Testing models for equilibrium distribution and abundance of insects
- AgResearch, P.O. Box 60, Lincoln, New Zealand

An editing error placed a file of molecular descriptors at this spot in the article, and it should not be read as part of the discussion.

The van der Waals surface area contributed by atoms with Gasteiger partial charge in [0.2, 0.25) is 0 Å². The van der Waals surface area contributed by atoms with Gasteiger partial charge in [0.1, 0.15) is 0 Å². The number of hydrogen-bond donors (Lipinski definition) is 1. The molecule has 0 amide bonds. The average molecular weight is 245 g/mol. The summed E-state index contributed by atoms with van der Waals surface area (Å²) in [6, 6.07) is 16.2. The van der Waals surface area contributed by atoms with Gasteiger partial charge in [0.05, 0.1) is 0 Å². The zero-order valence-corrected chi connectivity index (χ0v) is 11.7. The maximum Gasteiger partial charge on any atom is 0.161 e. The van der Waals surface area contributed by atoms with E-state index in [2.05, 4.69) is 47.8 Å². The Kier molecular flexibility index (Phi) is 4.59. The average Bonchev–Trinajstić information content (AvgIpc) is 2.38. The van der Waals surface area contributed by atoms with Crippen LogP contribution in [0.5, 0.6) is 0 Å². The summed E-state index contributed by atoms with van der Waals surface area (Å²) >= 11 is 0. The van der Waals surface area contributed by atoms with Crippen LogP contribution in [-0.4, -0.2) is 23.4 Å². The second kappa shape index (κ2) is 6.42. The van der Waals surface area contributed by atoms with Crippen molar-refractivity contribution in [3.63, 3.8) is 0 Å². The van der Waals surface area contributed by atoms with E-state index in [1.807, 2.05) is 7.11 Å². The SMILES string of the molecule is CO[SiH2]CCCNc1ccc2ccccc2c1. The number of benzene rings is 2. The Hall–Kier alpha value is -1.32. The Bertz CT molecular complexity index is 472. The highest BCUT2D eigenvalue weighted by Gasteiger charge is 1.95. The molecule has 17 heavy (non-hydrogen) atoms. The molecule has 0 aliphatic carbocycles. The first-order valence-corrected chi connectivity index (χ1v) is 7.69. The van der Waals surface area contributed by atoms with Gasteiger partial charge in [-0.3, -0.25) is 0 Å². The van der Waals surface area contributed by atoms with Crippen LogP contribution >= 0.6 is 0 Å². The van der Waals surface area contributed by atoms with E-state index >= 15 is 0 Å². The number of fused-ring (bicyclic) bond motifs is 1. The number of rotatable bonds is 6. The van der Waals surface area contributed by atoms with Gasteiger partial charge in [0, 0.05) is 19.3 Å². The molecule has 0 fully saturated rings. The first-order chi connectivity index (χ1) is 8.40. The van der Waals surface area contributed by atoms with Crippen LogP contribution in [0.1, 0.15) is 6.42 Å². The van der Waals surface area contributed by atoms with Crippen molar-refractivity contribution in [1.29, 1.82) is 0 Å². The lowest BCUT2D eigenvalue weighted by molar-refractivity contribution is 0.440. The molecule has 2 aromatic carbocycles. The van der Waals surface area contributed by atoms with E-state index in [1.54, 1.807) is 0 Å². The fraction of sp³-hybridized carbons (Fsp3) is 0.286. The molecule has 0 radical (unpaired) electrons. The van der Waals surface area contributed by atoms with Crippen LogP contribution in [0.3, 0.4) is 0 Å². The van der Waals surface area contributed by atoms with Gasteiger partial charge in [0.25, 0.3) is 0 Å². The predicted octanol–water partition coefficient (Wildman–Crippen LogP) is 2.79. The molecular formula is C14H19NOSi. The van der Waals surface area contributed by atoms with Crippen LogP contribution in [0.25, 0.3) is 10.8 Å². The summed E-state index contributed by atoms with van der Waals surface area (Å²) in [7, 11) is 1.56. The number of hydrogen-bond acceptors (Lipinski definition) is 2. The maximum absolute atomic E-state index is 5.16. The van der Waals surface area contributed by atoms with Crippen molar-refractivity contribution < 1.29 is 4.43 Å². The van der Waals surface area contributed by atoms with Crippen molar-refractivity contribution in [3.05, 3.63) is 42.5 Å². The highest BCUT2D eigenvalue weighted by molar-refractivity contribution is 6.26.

The Kean–Barlow model predicts how the equilibrium distribution and abundance of a population may be affected by local rates of increase, dispersal, colonisation, and extinction. Here, the model is parameterised for three insects: the Glanville fritillary Melitaea cinxia in Åland, Finland, the ribbonwood aphid Paradoxaphis plagianthi in Christchurch, New Zealand, and the coxella weevil Hadramphus spinipennis in the Chatham Islands, New Zealand. The model was modified for the weevil to accommodate its unusual habit of overexploiting local resources. For the butterfly and the weevil, parameters estimated from the literature suggest high patch occupancy with low to moderate relative local population sizes. For the aphid, the model suggested low distribution and abundance. These predictions appear to match field observations, at least qualitatively, suggesting that the model captures sufficient biological detail to be a valid tool for exploring the relative effects of population-level processes on rarity and commonness.